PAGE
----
Northwestern’s Kellogg School of Management is a dream school for many of my MBA clients. And why not? The program features a top-notch marketing and general management curriculum, the standard-issue highly accomplished but well-rounded student body, and what’s viewed as the most people-focused culture among top business schools. Today an increasingly popular Kellogg offering is the Global Initiatives in Management program, or GIM. Each year over 500 Kellogg students—from the full-time, part-time, and executive MBA programs—participate in GIM, “an intensive global business leadership course designed by students” (according to the school’s website). For GIM, student teams plan a 10-week curriculum including two full weeks in the country of focus for field study that typically includes company visits and interviews with top managers, industry experts, and government officials.
According to the website, recent GIM topics have included tourism in South Africa, E-commerce in Thailand, and microenterprise in Ghana. Given the value of insights regarding global business practices and specific industries across nations—not to mention the value of spending two weeks in a foreign land with a group of dynamic classmates—GIM is a very appealing program for Kellogg-minded applicants, and one mentioned often in my clients’ essays. But unfortunately that mention frequently goes something like this: “I would love to participate in GIM.” Or maybe, “I would be very interested in a GIM trip to China, given the increasing importance of that country to the global economy.”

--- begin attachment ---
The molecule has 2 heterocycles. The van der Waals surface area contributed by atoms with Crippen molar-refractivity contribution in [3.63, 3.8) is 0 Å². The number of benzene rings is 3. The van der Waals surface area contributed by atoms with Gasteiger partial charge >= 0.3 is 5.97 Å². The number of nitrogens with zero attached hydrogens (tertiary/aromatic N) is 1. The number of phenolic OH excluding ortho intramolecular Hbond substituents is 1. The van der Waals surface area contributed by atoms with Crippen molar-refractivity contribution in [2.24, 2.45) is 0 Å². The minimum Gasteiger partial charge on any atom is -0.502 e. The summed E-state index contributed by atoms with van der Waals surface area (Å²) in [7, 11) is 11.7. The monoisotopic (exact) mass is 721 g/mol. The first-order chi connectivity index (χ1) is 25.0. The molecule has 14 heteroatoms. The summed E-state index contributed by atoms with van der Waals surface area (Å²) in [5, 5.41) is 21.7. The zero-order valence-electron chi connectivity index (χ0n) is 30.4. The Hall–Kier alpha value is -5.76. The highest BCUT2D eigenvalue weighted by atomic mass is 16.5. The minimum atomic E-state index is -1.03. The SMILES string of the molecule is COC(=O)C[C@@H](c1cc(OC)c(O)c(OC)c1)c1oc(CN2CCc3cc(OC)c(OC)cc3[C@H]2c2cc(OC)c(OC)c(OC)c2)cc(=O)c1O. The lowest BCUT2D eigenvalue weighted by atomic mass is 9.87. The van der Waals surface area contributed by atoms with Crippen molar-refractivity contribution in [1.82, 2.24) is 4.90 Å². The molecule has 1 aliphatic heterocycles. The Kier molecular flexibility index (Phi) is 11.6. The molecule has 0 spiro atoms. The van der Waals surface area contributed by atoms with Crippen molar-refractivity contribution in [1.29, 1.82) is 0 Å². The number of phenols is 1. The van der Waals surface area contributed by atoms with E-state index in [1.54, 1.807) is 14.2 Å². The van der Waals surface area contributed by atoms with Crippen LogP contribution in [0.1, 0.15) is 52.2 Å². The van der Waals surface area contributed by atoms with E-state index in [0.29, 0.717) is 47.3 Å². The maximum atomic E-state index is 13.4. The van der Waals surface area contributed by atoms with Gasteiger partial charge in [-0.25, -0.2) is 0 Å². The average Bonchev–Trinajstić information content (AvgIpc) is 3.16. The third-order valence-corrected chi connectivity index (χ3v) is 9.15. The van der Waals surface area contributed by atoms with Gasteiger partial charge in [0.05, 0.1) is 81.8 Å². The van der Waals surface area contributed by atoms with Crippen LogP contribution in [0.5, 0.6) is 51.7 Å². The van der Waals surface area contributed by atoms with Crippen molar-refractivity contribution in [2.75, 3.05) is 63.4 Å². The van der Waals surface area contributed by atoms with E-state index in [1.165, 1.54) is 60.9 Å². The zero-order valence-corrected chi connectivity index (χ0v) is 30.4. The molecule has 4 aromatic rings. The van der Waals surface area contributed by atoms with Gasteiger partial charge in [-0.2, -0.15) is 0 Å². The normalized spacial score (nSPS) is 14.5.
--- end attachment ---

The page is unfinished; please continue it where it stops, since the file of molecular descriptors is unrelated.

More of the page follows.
Don’t do that.
Instead, make much more clear both the value of the GIM program to you and what you can bring to GIM. For example, are you an aspiring product manager with pharma experience? Then you could talk about the appeal of a healthcare-focused GIM trip to India to understand the challenges of marketing and distributing pharmaceuticals, biotech products, and medical devices in a fast-growing and increasingly de-regulated economy. To the trip you would bring insights from your pharma experience, including knowledge of US-based marketing strategies and how well these might apply overseas. Remember, GIM trips are student-run, so you should portray yourself as someone who could conceptualize and initiate a specific trip/curriculum. Spell that out: “I would love to initiate a GIM trip to country A to study topic B, which would provide great insights into industry X, which I hope to enter.”
My fellow Accepted editors and I can help you incorporate Kellogg’s GIM program into dynamic and engaging essays that show your fit with the school. In general, the more carefully you construct your essays, the more likely you may find yourself studying Japan’s wireless phone market in Osaka, or microfinance in South Africa, or fast food trends in Beijing . . . on your Kellogg GIM trip.
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